In an alternative embodiment of the present invention, a wavelength selective attenuator whose properties can be finely adjusted by an external stimulus (e.g., an electric field) to control the attenuation is shown. The variable attenuator is formed using a PDLC switchable hologram. A channel waveguide PDLC grating is fabricated as described above with reference to FIGS. 22( a)–(d) and FIGS. 27( a)–(b). However, the two laser beams are directed in a symmetrical way at relatively small angles with respect to the normal of the glass or polymer substrate as illustrated in FIG. 28( a). In an embodiment utilizing this laser exposure configuration, the resulting grating period is Λ=λ/2n sin θ, where λ is the recording wavelength. For λ=532 nm, n˜1.5, an angle of θ˜0.1° will make a grating with period Λ˜100 μm. Alternatively, an amplitude mask may be used, as shown in FIG. 28( b), with the mask flood-loaded with a single beam of the recording light. In the embodiment using an amplitude mask, it may be desirable to cover the PDLC channel waveguide with another substrate prior to recording to form a symmetrical structure. Depositing finger electrodes as described with reference to FIGS. 27( a)–(b) above completes the device.
The phase-matching condition for coupling light from the core (channel) to the cladding (substrate) mode is given by nco−ncl=λ/Λ, where “co” stands for core, “cl” stands for cladding, nco, and ncl are the effective core and cladding refractive indices, respectively, at, for example, wavelength ˜1550 nm, and Λ˜100 μm. The strength of the coupling, or equivalently, the transmission loss through the grating, is determined by the index modulation of the grating. Through the application of electric fields as described above, the index modulation can be varied in a continuous manner from maximum at zero field to zero modulation at a field where droplet symmetry axes are all aligned along the grating vector.
In an embodiment of the present invention, several long-period PDLC gratings centered at wavelengths λi are concatenated as shown in FIG. 29. For example, these could be wavelengths in the gain spectrum of an Er laser. However, the use of the device is not limited to this application. By applying different voltages to each grating, the desired spectral shape of the transmission loss filter can be achieved.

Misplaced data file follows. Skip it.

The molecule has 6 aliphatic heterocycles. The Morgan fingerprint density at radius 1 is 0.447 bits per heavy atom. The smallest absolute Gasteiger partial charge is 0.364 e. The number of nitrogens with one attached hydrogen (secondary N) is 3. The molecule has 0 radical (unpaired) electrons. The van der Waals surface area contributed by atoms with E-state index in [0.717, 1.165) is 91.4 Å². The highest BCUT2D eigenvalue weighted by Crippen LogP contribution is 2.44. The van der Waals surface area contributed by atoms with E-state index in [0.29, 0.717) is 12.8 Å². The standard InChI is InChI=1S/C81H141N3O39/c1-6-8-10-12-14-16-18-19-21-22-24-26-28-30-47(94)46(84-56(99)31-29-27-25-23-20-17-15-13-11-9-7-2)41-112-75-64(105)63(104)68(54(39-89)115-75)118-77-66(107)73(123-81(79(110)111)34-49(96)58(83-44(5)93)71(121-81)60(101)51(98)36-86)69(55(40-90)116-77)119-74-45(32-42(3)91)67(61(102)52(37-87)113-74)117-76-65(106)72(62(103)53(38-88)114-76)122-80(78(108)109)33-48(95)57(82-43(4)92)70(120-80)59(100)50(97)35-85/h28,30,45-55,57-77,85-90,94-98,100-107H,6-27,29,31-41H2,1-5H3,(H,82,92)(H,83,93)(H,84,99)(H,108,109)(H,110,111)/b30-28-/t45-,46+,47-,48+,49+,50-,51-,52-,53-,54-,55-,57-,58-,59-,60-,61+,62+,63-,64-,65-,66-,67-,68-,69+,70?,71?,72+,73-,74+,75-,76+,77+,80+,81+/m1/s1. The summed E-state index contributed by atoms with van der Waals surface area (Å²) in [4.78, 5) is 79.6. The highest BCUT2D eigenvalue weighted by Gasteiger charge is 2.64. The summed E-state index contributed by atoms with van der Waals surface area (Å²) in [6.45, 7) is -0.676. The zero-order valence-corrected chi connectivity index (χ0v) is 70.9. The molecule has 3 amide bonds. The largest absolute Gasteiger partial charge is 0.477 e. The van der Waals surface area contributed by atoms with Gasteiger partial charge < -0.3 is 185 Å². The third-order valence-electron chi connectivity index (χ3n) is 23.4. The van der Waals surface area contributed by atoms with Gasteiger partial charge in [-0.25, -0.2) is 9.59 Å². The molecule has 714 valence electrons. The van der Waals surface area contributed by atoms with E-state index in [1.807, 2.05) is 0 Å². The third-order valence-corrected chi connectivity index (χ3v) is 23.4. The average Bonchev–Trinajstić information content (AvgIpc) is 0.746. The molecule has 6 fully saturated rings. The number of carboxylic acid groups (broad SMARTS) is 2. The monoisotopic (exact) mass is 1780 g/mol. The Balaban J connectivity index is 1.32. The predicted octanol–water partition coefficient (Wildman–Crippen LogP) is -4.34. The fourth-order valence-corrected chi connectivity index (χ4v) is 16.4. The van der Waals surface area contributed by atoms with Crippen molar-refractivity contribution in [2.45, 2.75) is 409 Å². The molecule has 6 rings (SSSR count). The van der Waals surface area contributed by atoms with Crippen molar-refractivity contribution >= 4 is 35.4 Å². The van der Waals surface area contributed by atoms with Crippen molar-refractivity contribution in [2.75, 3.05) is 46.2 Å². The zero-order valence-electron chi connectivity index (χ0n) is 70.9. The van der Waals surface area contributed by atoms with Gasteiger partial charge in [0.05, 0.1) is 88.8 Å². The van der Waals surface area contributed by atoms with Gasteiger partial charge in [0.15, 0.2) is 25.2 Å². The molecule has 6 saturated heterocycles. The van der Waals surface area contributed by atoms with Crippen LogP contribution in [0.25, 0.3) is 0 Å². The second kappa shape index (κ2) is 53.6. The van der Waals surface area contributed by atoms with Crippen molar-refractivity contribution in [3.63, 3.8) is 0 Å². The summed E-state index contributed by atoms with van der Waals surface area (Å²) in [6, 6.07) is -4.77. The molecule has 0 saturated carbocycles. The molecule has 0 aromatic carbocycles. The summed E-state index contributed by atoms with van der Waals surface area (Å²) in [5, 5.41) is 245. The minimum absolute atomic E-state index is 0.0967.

An alternative method of fabricating a voltage-controlled long-period PDLC grating is illustrated in FIGS. 30( a)–(b). A PDLC grating is fabricated using the process described with reference to FIG. 27( a)–(b), but with a short period that is well outside the Bragg regime for, by way of example, λ˜1550 nm (e.g., Λ≦0.4 μm or Λ≧0.6 μm, with neff,˜1.5). The grating is made several millimeters in length and finger electrodes may be applied as described with reference to FIG. 27( a)–(b). Light will not be diffracted by this index modulation, but will see an effective index that will change as a voltage is applied to the electrodes. A different voltage is applied to each finger electrode in such a manner that the voltage profile is periodic along the channel waveguide with period ˜100 μm. This will electro-optically induce a long-period grating in the waveguide as shown. In an alternative embodiment, a complex transmission spectrum is produced where the desired spectral shape is Fourier analyzed, and the resulting combination of periodic voltages superposed on the electrodes, yielding the desired transmission spectrum.
In an alternate embodiment shown in FIG. 31( a)–(b), a method and system for fabricating a switchable Bragg grating (either short-period or long-period) coupled to two optical fibers is illustrated. Referring to FIG. 31( a), a pre-polymer/liquid crystal holographic material 50 is formed in a cylindrical geometry, such that when the material 50 is polymerized, a switchable Bragg grating is formed that is in line with two optical fibers 110 and 112, respectively. In this embodiment, the two fibers are fitted with graded refractive index (GRIN) lenses 114 and 116. A first GRIN lens 114 out-couples and collimates light from a first fiber 110 into the switchable Bragg grating formed from material 50. A second GRIN lens 116 collects and couples light into a second fiber 112. These GRIN lenses are optically contacted to the ends of the fibers using an optical adhesive. The two optical fiber/GRIN lenses 114 and 116 are inserted into a hollow capillary tube 118, leaving a gap 120 for the Bragg grating, on the order of a few millimeters in length. The pre-polymer/liquid crystal holographic material 50 is injected, e.g., by a syringe 122, into the gap 120 so that it fills the gap and makes optical contact with the GRIN lenses 114 and 116. The geometry of the capillary tube 118 is not limited, and may be, for example, cylindrical or rectangular. In a specific embodiment, the capillary could be fitted with a fill port over the region of the gap between the two fibers to facilitate the injection of the pre-polymer/liquid crystal material 50.